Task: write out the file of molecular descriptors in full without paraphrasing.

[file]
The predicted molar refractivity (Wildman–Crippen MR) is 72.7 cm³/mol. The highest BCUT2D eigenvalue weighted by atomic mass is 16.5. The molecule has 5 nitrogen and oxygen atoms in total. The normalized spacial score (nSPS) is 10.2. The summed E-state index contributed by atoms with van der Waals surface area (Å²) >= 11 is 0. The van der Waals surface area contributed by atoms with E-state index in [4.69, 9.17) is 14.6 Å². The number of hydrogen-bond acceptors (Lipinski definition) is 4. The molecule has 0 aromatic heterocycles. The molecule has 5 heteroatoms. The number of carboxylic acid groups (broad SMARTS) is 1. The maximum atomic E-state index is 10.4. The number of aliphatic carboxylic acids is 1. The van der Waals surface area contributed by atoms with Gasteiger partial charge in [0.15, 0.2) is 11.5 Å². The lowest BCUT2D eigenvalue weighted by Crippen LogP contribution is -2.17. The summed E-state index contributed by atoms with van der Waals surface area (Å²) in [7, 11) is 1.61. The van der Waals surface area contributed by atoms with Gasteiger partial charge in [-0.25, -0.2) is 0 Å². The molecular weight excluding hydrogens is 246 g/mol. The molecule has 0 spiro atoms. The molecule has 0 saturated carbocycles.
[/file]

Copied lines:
The predicted molar refractivity (Wildman–Crippen MR) is 72.7 cm³/mol. The highest BCUT2D eigenvalue weighted by atomic mass is 16.5. The molecule has 5 nitrogen and oxygen atoms in total. The normalized spacial score (nSPS) is 10.2. The summed E-state index contributed by atoms with van der Waals surface area (Å²) >= 11 is 0. The van der Waals surface area contributed by atoms with E-state index in [4.69, 9.17) is 14.6 Å². The number of hydrogen-bond acceptors (Lipinski definition) is 4. The molecule has 0 aromatic heterocycles. The molecule has 5 heteroatoms. The number of carboxylic acid groups (broad SMARTS) is 1. The maximum atomic E-state index is 10.4. The number of aliphatic carboxylic acids is 1. The van der Waals surface area contributed by atoms with Gasteiger partial charge in [0.15, 0.2) is 11.5 Å². The lowest BCUT2D eigenvalue weighted by Crippen LogP contribution is -2.17. The summed E-state index contributed by atoms with van der Waals surface area (Å²) in [7, 11) is 1.61. The van der Waals surface area contributed by atoms with Gasteiger partial charge in [-0.25, -0.2) is 0 Å². The molecular weight excluding hydrogens is 246 g/mol. The molecule has 0 spiro atoms. The molecule has 0 saturated carbocycles.